Last April, the Centers for Disease Control and Prevention (CDC) released a study showing that more than 40 million workers get less than six hours of sleep at night, and nearly 45 percent of night-shift workers lack the proper amount of shut-eye. Not to mention the study specifically called out healthcare employees among the working professionals hit hardest by sleep deprivation.
So what’s the big deal if you miss a few ZZZs? Occasionally falling short of the seven to nine hours recommended by the National Sleep Foundation won’t really affect you, right?
Wrong. When your regular sleep pattern is less than the recommended amount, it can compromise your immune system causing symptoms like irritability, depression, and a lackluster demeanor due to your body releasing stress hormones.
Sleep deprivation also creates an imbalance of ghrelin and leptin, the hormones responsible for alerting your body when you’re hungry or full. So when you’re sleep deprived, not only are you tired but also you’re also prone to overeating.
People often respond to tiredness by consuming caffeine or sugar. While both may give you a noticeable burst of energy, the downside is a big drop in energy shortly after. When that happens, people reach for the caffeine and sugar again and this reoccurring cycle throughout the day can leave you even more fatigued than when you started your day.
So what do you do? Well, it’s not as hard as you may think. The following are a few suggestions on how to beat fatigue and stay well rested.
Create a relaxing environment
We spend one-third of our day in bed, so make sure your bedding and your bedroom environment is to your liking. Think of it as an investment in having a better night’s sleep. For example, I have no LED lights or TV in my bedroom. My body knows it’s time to sleep when I put my head down.
Control the temperature. People tend to have shorter sleep episodes when their body temperature rises, and a cooler room makes sleep come more easily. This is particularly important for those who work the night shift and sleep during the day.
Next, establish a bedtime ritual. For me, I change into my pajamas and a pair of socks. Then I draw the shades and use a few drops of lavender or chamomile essential oils (on my sheets/on my pillow). Finally, try to avoid interruptions. This may mean exiling any pets from the room or bed.
Get going early
Essential oils can be great for winding down, but they’re also good for waking up, too — especially eucalyptus. I usually put a little on my wrists or under my nose to breathe in. Then it’s time to get moving — literally. Every morning I like to do some kind of rhythmic movement that will pump up my heart rate, like walking in place or jumping an imaginary jump rope before doing some strength training.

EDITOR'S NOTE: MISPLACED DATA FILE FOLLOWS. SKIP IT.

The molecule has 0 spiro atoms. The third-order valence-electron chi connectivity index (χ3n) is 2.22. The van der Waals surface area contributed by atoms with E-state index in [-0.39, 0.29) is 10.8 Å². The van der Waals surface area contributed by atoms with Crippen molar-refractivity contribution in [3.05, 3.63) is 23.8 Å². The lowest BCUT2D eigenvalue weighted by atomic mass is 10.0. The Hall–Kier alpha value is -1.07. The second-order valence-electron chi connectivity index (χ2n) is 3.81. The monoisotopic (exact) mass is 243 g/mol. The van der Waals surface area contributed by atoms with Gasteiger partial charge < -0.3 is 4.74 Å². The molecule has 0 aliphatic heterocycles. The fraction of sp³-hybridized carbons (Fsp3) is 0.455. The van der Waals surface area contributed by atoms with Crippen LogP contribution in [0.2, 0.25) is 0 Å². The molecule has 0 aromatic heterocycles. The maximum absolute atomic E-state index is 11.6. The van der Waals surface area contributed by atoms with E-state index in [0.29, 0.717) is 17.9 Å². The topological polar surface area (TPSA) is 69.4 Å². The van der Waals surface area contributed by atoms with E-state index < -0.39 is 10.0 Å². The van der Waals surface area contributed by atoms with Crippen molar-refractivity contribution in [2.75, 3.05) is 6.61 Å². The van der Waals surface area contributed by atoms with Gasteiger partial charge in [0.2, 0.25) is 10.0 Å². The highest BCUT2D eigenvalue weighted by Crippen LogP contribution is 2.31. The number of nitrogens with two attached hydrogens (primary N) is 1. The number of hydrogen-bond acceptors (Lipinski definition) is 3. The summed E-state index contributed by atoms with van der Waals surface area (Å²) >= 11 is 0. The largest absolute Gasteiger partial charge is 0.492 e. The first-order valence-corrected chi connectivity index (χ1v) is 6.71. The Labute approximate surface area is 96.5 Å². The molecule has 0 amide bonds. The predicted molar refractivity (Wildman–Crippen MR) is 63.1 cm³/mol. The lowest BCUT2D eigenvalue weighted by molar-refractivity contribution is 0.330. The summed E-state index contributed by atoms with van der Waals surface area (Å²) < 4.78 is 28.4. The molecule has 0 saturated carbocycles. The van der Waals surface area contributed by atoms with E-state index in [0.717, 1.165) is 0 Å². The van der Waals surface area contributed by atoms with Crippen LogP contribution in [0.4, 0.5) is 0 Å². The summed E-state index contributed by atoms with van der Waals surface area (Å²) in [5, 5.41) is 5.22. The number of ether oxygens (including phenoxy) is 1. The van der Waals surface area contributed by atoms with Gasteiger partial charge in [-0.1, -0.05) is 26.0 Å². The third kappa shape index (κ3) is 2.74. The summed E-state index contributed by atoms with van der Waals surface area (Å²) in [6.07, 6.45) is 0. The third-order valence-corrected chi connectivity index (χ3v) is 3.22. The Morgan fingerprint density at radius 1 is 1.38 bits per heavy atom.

“The burpee” is a perfect exercise for this. Start in a plank position on either your knees or toes, then push up, step your legs back, and stand up. Start with 10 repetitions and add more reps as you get stronger, or incorporate your own favorite exercises to loosen up and get ready for your shift.
Feed your energy
If you want to keep the energy flowing and prevent sleepiness from creeping in, it’s important to eat every three to four hours. Choose foods that will help maintain your blood sugar levels so you don’t ride the caffeine-sugar roller coaster. Snacks containing protein, vegetables, and complex carbohydrates absorb slowly and will keep you on an even keel. Here are some of my favorites:
• Celery sticks with 1 to 1 1/2 tablespoons soy nut butter, almond butter, or natural crunch peanut butter
• 2 seaweed wraps with 2 ounces light cheese and 4 ounces turkey slices
• 2 hard-cooked egg whites, cauliflower, or celery dipped in 1 to 1 1/2 tablespoons hummus
• 1/4 avocado rolled up inside 2 to 3 ounces roasted turkey (optional: add mustard)
Research shows that people who exercise moderately or vigorously for at least 150 minutes a week (approximately 20 minutes a day) had better sleep quality than those who didn’t. Also, exercising is a great way to decompress after work. If it’s light out, take a jog. If it’s dark outside, pop an exercise DVD in at home.
Consistency makes a difference
A few months ago, German researchers published a report warning about the effects of “social jet lag.” Basically, they determined that people who use weekends to sleep late are actually doing more harm than good.
The same philosophy can be applied to “shift jet lag,” when you switch sleeping hours from days to nights on your days off. Ideally, the best option would be to maintain the same sleeping/waking routine day after day.
There will always be days when you have to wake up earlier than normal, or times when you go to bed late, but don’t let being busy or other excuses rob you and your health of much-needed sleep.
Here’s to your health!